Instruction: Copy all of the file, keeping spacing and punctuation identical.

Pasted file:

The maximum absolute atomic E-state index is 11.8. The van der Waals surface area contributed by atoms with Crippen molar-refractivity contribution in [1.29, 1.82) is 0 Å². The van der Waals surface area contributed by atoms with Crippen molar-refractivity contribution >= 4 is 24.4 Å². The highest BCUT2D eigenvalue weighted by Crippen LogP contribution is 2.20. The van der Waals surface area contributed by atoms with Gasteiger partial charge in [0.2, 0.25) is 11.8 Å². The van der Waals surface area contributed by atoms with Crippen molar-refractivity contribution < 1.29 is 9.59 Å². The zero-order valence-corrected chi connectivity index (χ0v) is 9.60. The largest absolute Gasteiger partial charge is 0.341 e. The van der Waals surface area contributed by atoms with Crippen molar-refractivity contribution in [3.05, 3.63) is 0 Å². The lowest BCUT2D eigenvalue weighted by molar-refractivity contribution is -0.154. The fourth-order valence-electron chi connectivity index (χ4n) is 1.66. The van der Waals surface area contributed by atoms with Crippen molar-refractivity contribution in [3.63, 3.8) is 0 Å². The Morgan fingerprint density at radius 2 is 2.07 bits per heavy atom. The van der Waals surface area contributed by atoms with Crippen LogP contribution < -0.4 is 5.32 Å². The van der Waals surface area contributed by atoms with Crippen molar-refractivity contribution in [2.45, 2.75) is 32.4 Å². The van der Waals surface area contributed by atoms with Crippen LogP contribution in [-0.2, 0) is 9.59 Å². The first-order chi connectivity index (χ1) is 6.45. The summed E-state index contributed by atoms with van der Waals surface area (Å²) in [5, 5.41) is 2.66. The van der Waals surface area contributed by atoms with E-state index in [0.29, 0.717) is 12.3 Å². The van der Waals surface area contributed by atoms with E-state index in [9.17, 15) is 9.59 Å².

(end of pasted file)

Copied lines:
The maximum absolute atomic E-state index is 11.8. The van der Waals surface area contributed by atoms with Crippen molar-refractivity contribution in [1.29, 1.82) is 0 Å². The van der Waals surface area contributed by atoms with Crippen molar-refractivity contribution >= 4 is 24.4 Å². The highest BCUT2D eigenvalue weighted by Crippen LogP contribution is 2.20. The van der Waals surface area contributed by atoms with Gasteiger partial charge in [0.2, 0.25) is 11.8 Å². The van der Waals surface area contributed by atoms with Crippen molar-refractivity contribution < 1.29 is 9.59 Å². The zero-order valence-corrected chi connectivity index (χ0v) is 9.60. The largest absolute Gasteiger partial charge is 0.341 e. The van der Waals surface area contributed by atoms with Crippen molar-refractivity contribution in [3.05, 3.63) is 0 Å². The lowest BCUT2D eigenvalue weighted by molar-refractivity contribution is -0.154. The fourth-order valence-electron chi connectivity index (χ4n) is 1.66. The van der Waals surface area contributed by atoms with Crippen molar-refractivity contribution in [3.63, 3.8) is 0 Å². The Morgan fingerprint density at radius 2 is 2.07 bits per heavy atom. The van der Waals surface area contributed by atoms with Crippen LogP contribution < -0.4 is 5.32 Å². The van der Waals surface area contributed by atoms with Crippen molar-refractivity contribution in [2.45, 2.75) is 32.4 Å². The van der Waals surface area contributed by atoms with Crippen LogP contribution in [-0.2, 0) is 9.59 Å². The first-order chi connectivity index (χ1) is 6.45. The summed E-state index contributed by atoms with van der Waals surface area (Å²) in [5, 5.41) is 2.66. The van der Waals surface area contributed by atoms with E-state index in [0.29, 0.717) is 12.3 Å². The van der Waals surface area contributed by atoms with E-state index in [9.17, 15) is 9.59 Å².